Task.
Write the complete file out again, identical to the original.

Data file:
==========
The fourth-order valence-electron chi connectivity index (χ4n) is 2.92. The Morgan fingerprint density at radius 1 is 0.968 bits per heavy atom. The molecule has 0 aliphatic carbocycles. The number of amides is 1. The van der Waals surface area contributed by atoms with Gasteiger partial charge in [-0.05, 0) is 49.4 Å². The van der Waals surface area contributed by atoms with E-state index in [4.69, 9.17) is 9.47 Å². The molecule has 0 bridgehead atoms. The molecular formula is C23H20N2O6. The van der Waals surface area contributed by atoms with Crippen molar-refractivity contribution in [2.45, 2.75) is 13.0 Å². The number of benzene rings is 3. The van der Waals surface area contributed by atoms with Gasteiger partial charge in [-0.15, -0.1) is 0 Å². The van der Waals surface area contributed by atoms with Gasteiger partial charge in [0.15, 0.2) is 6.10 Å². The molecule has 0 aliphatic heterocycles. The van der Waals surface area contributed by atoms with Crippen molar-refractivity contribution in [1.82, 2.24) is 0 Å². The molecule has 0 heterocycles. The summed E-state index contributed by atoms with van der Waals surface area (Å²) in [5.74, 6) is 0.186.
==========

The fourth-order valence-electron chi connectivity index (χ4n) is 2.92. The Morgan fingerprint density at radius 1 is 0.968 bits per heavy atom. The molecule has 0 aliphatic carbocycles. The number of amides is 1. The van der Waals surface area contributed by atoms with Gasteiger partial charge in [-0.05, 0) is 49.4 Å². The van der Waals surface area contributed by atoms with E-state index in [4.69, 9.17) is 9.47 Å². The molecule has 0 bridgehead atoms. The molecular formula is C23H20N2O6. The van der Waals surface area contributed by atoms with Crippen molar-refractivity contribution in [2.45, 2.75) is 13.0 Å². The number of benzene rings is 3. The van der Waals surface area contributed by atoms with Gasteiger partial charge in [-0.15, -0.1) is 0 Å². The van der Waals surface area contributed by atoms with Gasteiger partial charge in [0.15, 0.2) is 6.10 Å². The molecule has 0 aliphatic heterocycles. The van der Waals surface area contributed by atoms with Crippen molar-refractivity contribution in [1.82, 2.24) is 0 Å². The molecule has 0 heterocycles. The summed E-state index contributed by atoms with van der Waals surface area (Å²) in [5.74, 6) is 0.186.